NMC respond to publication of GMC commissioned report: Fair to Refer?
25 June 2019
Responding to the report, Andrea Sutcliffe, Chief Executive and Registrar at the Nursing and Midwifery Council (NMC), said:
“Today’s important report provides hugely valuable insight, not just for the regulation of doctors but for employers and regulation more widely.
“We know from our own earlier research that nurses and midwives from black, Asian and minority ethnic backgrounds are also more likely to be referred to us than their white counterparts by their employers. We used this research to underpin our new approach to fitness to practise, which aims to foster a just culture in health and social care for the benefit of everyone working in or using health and social care services.
“Our new approach includes supporting employers to deal with issues quickly and effectively, taking better account of the context in which mistakes happen, and enabling nurses, midwives, and nursing associates to improve their practice where necessary.
“We will continue to work closely with employers and our partners across the health and care sector to make sure we continue to address this hugely important issue. We will also be carrying out further research of our own later this year to ensure we have the best understanding possible of the impact of our work on different groups of people so we can tackle any discrimination we find.”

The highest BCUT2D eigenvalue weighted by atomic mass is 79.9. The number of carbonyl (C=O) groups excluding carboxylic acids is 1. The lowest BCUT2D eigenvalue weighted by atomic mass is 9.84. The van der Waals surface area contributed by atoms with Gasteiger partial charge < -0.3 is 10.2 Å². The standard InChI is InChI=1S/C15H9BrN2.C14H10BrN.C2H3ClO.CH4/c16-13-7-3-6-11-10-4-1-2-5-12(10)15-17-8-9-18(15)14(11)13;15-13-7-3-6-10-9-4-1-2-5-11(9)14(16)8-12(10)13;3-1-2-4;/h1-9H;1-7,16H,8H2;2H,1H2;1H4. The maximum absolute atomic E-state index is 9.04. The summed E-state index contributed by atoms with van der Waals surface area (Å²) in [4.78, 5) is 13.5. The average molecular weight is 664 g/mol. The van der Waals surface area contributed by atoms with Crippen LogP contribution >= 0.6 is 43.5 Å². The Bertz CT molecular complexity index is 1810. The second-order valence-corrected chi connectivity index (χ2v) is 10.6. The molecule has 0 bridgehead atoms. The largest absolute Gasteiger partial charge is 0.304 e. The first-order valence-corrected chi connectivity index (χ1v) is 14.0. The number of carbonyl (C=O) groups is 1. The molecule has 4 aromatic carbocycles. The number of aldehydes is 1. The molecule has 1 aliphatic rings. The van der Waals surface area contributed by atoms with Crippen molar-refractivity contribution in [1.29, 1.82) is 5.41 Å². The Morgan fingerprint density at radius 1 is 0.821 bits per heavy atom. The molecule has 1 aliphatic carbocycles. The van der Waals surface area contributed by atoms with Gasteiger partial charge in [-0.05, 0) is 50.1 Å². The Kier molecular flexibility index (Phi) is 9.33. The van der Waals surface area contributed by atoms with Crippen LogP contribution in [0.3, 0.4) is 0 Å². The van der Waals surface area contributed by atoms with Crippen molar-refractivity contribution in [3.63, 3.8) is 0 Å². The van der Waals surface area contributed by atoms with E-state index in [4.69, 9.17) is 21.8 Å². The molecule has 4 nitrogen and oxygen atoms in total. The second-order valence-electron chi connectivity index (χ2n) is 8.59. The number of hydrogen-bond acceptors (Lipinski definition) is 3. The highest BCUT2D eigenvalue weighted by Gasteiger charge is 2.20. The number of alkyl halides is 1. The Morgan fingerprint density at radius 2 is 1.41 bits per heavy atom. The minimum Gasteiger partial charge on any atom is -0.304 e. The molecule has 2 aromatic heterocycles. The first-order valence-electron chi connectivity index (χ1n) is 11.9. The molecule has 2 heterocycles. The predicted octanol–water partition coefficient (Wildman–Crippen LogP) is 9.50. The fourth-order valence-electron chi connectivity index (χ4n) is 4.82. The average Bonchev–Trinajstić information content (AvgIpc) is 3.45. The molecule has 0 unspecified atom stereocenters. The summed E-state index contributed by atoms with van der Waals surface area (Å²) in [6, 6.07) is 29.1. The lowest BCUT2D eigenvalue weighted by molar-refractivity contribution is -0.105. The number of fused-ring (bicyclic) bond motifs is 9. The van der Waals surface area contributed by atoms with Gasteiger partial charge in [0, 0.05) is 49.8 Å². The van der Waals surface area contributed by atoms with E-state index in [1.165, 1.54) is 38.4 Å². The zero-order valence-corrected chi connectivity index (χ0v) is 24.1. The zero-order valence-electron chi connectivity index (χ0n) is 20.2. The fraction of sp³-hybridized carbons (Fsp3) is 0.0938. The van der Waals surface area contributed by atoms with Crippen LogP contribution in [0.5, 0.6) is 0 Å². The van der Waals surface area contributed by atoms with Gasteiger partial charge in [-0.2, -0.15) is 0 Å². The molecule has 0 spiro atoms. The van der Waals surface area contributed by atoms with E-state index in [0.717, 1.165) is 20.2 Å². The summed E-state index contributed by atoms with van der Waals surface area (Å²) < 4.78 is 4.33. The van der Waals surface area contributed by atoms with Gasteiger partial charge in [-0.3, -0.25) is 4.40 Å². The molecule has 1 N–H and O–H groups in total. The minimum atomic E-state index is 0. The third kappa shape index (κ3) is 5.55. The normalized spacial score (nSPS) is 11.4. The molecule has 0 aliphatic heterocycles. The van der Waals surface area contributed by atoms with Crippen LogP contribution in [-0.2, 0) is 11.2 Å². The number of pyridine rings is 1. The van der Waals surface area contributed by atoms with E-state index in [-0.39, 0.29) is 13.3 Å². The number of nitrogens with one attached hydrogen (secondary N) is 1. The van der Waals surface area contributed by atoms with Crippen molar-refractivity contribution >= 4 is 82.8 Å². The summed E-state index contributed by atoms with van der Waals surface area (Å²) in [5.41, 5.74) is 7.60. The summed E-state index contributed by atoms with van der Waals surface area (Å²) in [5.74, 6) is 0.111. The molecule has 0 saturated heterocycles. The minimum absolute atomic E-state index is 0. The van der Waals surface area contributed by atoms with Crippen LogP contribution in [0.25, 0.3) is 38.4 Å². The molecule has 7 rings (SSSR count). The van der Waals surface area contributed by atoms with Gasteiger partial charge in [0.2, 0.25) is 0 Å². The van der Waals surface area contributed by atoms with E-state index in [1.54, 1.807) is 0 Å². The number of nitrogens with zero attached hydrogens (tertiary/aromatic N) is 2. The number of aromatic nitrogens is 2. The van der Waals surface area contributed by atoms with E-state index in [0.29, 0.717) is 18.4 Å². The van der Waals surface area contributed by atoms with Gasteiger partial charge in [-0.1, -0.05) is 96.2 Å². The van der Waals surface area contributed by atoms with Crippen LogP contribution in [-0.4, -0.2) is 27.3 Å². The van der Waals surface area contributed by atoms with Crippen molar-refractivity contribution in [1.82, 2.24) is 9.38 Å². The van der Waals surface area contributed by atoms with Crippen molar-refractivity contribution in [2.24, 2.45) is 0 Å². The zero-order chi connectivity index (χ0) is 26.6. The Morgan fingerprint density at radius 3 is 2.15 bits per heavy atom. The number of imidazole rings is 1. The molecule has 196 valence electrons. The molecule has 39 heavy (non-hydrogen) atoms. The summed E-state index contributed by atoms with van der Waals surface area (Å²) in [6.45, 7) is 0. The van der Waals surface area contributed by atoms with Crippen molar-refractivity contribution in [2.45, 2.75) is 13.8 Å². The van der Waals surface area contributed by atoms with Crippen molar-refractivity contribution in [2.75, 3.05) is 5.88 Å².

Notes for editors
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- We are the independent regulator for nurses, midwives and nursing associates. We hold a register of all the 690,000 nurses, midwives and nursing associates who can practise in the UK. Better and safer care for people is at the heart of what we do, supporting the healthcare professionals on our register to deliver the highest standards of care. We make sure nurses, midwives and nursing associate have the skills they need to care for people safely, with integrity, expertise, respect and compassion, from the moment they step into their first job.
- Learning does not stop the day nurses, midwives and nursing associates qualify. To promote safety and public trust, we require professionals to demonstrate throughout their career that they are committed to learning and developing to keep their skills up to date and improve as practitioners. We want to encourage openness and learning among healthcare professions to improve care and keep the public safe. On the occasions when something goes wrong and people are at risk, we can step in to investigate and take action, giving the people affected and their families a voice as we do so.